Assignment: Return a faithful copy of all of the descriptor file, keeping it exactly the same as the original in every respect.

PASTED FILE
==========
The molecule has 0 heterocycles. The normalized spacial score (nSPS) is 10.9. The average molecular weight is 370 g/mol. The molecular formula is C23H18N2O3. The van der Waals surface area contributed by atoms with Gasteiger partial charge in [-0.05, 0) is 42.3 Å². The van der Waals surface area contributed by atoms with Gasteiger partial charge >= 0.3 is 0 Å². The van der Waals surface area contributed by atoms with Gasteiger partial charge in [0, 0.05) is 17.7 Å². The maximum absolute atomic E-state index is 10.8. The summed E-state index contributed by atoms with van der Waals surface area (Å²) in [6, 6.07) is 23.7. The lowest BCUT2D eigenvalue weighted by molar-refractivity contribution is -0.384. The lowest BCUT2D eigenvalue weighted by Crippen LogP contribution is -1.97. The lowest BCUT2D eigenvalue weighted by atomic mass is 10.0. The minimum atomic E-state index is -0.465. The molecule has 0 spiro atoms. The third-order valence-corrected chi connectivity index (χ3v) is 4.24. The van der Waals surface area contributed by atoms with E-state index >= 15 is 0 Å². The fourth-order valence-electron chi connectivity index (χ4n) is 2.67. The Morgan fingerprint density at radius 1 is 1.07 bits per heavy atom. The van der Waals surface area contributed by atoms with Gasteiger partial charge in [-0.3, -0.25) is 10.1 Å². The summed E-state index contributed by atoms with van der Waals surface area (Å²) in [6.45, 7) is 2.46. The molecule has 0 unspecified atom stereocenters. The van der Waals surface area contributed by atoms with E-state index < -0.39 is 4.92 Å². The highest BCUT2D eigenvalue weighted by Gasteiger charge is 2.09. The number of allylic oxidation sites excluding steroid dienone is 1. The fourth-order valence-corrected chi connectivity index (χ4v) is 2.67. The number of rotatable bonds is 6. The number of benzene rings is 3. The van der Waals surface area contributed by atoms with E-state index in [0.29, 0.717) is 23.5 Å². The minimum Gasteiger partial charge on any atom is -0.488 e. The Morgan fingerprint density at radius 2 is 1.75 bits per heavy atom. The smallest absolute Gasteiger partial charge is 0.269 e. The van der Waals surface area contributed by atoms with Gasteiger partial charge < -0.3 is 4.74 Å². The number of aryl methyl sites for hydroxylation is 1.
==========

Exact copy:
The molecule has 0 heterocycles. The normalized spacial score (nSPS) is 10.9. The average molecular weight is 370 g/mol. The molecular formula is C23H18N2O3. The van der Waals surface area contributed by atoms with Gasteiger partial charge in [-0.05, 0) is 42.3 Å². The van der Waals surface area contributed by atoms with Gasteiger partial charge >= 0.3 is 0 Å². The van der Waals surface area contributed by atoms with Gasteiger partial charge in [0, 0.05) is 17.7 Å². The maximum absolute atomic E-state index is 10.8. The summed E-state index contributed by atoms with van der Waals surface area (Å²) in [6, 6.07) is 23.7. The lowest BCUT2D eigenvalue weighted by molar-refractivity contribution is -0.384. The lowest BCUT2D eigenvalue weighted by Crippen LogP contribution is -1.97. The lowest BCUT2D eigenvalue weighted by atomic mass is 10.0. The minimum atomic E-state index is -0.465. The molecule has 0 spiro atoms. The third-order valence-corrected chi connectivity index (χ3v) is 4.24. The van der Waals surface area contributed by atoms with E-state index >= 15 is 0 Å². The fourth-order valence-electron chi connectivity index (χ4n) is 2.67. The Morgan fingerprint density at radius 1 is 1.07 bits per heavy atom. The van der Waals surface area contributed by atoms with Gasteiger partial charge in [-0.3, -0.25) is 10.1 Å². The summed E-state index contributed by atoms with van der Waals surface area (Å²) in [6.45, 7) is 2.46. The molecule has 0 unspecified atom stereocenters. The van der Waals surface area contributed by atoms with E-state index < -0.39 is 4.92 Å². The highest BCUT2D eigenvalue weighted by Gasteiger charge is 2.09. The number of allylic oxidation sites excluding steroid dienone is 1. The fourth-order valence-corrected chi connectivity index (χ4v) is 2.67. The number of rotatable bonds is 6. The number of benzene rings is 3. The van der Waals surface area contributed by atoms with E-state index in [0.29, 0.717) is 23.5 Å². The minimum Gasteiger partial charge on any atom is -0.488 e. The Morgan fingerprint density at radius 2 is 1.75 bits per heavy atom. The smallest absolute Gasteiger partial charge is 0.269 e. The van der Waals surface area contributed by atoms with Gasteiger partial charge < -0.3 is 4.74 Å². The number of aryl methyl sites for hydroxylation is 1.